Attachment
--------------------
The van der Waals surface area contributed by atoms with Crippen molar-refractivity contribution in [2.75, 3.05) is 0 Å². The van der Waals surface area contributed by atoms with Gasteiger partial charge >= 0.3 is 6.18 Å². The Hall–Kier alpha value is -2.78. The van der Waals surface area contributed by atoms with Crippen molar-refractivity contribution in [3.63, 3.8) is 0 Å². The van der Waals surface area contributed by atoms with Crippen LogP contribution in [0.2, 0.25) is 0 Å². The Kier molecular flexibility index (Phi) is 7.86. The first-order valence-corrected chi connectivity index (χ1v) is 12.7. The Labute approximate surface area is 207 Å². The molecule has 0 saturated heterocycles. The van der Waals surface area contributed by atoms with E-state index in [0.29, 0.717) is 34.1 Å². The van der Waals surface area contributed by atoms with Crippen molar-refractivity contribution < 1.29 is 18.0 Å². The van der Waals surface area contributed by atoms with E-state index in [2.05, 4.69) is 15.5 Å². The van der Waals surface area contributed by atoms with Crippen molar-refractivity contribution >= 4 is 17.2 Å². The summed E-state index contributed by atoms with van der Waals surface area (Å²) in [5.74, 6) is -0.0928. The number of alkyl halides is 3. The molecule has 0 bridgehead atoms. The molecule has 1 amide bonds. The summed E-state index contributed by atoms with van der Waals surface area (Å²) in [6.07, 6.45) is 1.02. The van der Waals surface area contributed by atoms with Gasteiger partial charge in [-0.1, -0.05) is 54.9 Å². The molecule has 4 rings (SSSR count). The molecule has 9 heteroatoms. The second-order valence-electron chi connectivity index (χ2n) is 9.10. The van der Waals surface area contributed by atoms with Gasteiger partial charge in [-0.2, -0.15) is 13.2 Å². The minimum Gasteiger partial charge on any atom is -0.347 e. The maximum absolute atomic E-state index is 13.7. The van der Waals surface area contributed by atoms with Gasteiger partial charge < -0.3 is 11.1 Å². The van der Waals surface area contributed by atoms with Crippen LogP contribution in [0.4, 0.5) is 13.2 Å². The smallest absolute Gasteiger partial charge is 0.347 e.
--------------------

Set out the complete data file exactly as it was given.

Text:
The van der Waals surface area contributed by atoms with Crippen molar-refractivity contribution in [2.75, 3.05) is 0 Å². The van der Waals surface area contributed by atoms with Gasteiger partial charge >= 0.3 is 6.18 Å². The Hall–Kier alpha value is -2.78. The van der Waals surface area contributed by atoms with Crippen molar-refractivity contribution in [3.63, 3.8) is 0 Å². The van der Waals surface area contributed by atoms with Crippen LogP contribution in [0.2, 0.25) is 0 Å². The Kier molecular flexibility index (Phi) is 7.86. The first-order valence-corrected chi connectivity index (χ1v) is 12.7. The Labute approximate surface area is 207 Å². The molecule has 0 saturated heterocycles. The van der Waals surface area contributed by atoms with E-state index in [0.29, 0.717) is 34.1 Å². The van der Waals surface area contributed by atoms with Crippen molar-refractivity contribution < 1.29 is 18.0 Å². The van der Waals surface area contributed by atoms with E-state index in [2.05, 4.69) is 15.5 Å². The van der Waals surface area contributed by atoms with Crippen molar-refractivity contribution >= 4 is 17.2 Å². The summed E-state index contributed by atoms with van der Waals surface area (Å²) in [5.74, 6) is -0.0928. The number of alkyl halides is 3. The molecule has 0 bridgehead atoms. The molecule has 1 amide bonds. The summed E-state index contributed by atoms with van der Waals surface area (Å²) in [6.07, 6.45) is 1.02. The van der Waals surface area contributed by atoms with Gasteiger partial charge in [-0.1, -0.05) is 54.9 Å². The molecule has 4 rings (SSSR count). The molecule has 9 heteroatoms. The second-order valence-electron chi connectivity index (χ2n) is 9.10. The van der Waals surface area contributed by atoms with Gasteiger partial charge in [-0.2, -0.15) is 13.2 Å². The minimum Gasteiger partial charge on any atom is -0.347 e. The maximum absolute atomic E-state index is 13.7. The van der Waals surface area contributed by atoms with Gasteiger partial charge < -0.3 is 11.1 Å². The van der Waals surface area contributed by atoms with Crippen LogP contribution in [0.4, 0.5) is 13.2 Å². The smallest absolute Gasteiger partial charge is 0.347 e.